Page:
By David Milliken
LONDON (Reuters) -British manufacturers raised prices by the most since 1980 over the past three months as they sought to pass on rapidly rising costs for raw materials and manage acute labour shortages, a long-running survey showed on Thursday.
The figures from the Confederation of British Industry are likely to fuel concerns at the Bank of England that short-term inflation pressures risk getting entrenched and could force it to start raising interest rates as soon as next month.
Supply-chain bottlenecks have hit economies worldwide as they begin to emerge from the COVID-19 pandemic, but Britain has been harder hit due to new post-Brexit barriers to trade and immigration that took effect at the start of this year.
“From higher material costs to labour shortages, manufacturers continue to face a number of serious global supply challenges hampering their ability to meet strong demand,” CBI deputy chief economist Anna Leach said.
Thursday’s quarterly CBI survey showed manufacturers raised prices at the fastest rate since April 1980 in the three months to October. Expectations for price growth in the coming quarter also rose to their highest in more than 40 years.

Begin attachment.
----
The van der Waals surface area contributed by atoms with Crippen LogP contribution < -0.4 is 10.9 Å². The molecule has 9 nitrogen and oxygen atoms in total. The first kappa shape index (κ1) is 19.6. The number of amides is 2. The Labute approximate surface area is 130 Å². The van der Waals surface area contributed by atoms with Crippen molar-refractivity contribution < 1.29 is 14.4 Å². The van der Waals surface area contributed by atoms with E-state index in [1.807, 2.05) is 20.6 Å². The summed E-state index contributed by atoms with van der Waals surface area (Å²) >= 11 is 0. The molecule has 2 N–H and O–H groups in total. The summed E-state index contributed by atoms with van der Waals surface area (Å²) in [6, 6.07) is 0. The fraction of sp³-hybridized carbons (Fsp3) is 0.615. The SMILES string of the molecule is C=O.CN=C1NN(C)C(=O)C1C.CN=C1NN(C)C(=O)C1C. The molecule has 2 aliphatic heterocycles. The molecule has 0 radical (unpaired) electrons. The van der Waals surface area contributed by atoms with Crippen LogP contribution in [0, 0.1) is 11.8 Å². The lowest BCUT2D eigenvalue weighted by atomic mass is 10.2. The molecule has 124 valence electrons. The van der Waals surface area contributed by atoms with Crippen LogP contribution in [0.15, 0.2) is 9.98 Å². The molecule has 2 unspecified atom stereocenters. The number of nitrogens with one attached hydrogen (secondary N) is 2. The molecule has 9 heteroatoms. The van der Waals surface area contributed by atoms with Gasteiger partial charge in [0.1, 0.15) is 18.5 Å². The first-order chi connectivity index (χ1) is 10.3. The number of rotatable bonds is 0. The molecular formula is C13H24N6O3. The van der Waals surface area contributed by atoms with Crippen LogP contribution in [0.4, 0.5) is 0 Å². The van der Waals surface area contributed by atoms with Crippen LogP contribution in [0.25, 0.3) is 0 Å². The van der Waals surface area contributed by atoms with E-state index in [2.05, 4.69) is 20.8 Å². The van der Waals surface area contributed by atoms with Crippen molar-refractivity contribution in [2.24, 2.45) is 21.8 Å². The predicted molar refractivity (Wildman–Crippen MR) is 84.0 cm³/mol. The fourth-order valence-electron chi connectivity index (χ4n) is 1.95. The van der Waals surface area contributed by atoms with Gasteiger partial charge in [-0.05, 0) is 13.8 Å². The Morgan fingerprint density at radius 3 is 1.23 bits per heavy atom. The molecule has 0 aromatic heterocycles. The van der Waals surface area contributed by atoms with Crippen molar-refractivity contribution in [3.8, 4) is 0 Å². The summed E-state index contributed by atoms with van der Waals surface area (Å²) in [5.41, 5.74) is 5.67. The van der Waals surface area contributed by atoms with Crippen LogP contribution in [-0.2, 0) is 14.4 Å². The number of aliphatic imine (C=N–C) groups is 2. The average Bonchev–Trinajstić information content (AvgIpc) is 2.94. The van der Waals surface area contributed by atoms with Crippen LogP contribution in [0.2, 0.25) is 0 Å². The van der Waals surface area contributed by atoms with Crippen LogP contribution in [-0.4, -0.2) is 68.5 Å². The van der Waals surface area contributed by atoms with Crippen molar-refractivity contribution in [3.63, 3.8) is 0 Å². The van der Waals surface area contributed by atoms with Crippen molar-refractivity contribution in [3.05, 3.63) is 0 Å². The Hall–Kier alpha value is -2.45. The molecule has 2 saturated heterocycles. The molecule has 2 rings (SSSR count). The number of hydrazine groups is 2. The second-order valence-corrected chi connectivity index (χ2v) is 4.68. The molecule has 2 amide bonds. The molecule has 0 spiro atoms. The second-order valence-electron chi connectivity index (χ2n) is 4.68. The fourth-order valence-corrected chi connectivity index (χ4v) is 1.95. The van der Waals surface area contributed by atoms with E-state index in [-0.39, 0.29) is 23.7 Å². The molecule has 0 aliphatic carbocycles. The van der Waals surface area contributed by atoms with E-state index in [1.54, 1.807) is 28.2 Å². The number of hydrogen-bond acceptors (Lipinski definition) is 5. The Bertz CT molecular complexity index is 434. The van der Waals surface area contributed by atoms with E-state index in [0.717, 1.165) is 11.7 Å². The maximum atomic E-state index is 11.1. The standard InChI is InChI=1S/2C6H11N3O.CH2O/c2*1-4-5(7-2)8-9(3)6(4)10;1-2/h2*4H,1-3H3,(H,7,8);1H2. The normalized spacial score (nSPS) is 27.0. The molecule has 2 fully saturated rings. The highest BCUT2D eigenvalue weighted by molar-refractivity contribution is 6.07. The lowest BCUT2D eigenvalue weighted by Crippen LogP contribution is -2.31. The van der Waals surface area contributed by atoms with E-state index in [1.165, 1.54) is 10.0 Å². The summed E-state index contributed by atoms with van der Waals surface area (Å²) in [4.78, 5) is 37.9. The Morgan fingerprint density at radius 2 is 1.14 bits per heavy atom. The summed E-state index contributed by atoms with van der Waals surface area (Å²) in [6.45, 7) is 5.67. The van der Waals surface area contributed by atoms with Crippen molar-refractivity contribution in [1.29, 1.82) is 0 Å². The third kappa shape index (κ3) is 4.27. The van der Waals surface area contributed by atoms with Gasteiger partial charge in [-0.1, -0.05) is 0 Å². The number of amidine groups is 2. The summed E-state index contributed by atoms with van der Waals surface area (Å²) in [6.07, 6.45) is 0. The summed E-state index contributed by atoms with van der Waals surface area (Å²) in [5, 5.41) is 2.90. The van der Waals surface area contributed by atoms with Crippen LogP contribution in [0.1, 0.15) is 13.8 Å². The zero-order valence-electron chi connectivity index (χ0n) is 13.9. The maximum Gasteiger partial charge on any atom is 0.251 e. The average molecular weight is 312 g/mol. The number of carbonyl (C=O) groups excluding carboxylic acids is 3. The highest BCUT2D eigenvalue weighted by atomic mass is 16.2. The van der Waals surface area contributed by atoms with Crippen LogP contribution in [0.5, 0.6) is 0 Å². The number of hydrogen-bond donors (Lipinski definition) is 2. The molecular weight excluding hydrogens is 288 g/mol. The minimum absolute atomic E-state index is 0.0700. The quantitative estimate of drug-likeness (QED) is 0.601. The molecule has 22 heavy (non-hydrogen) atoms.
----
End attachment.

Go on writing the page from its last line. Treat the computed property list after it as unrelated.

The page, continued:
Costs faced by manufacturers rose at the fastest pace since 1980 in the three months to July and slowed only slightly in the latest quarter. The survey’s gauge of cost expectations for the quarter ahead rose to its highest since 1977.
Supply-chain bottlenecks mean manufacturers are reporting the lowest-ever level of stocks, and the proportion reporting that a shortage of skilled labour is holding back activity is its highest since 1974.
Last month the BoE warned inflation was likely to rise above 4% at the end of this year and stick there until the second quarter of 2022, largely due to a surge in natural gas prices that has hit manufacturers and consumers alike.
Energy prices have risen further since, and investors are betting the BoE will become the first major central bank to raise interest rates on Nov. 3 after its next meeting.
The picture for demand is more mixed. The CBI data showed the rate of growth in orders slowed in October to its lowest since April as well as a big fall in optimism.
Rising COVID-19 cases, the end of the government furlough programme and a higher cost of living mean many economists think consumer demand is set to weaken – and also that the BoE will defer a rate rise until early next year.
But the quarterly figures from the CBI still show better-than-average optimism among manufacturers, alongside expectations that demand will pick up and that output will continue to grow at an above-average pace.
(Reporting by David Milliken and Andy Bruce)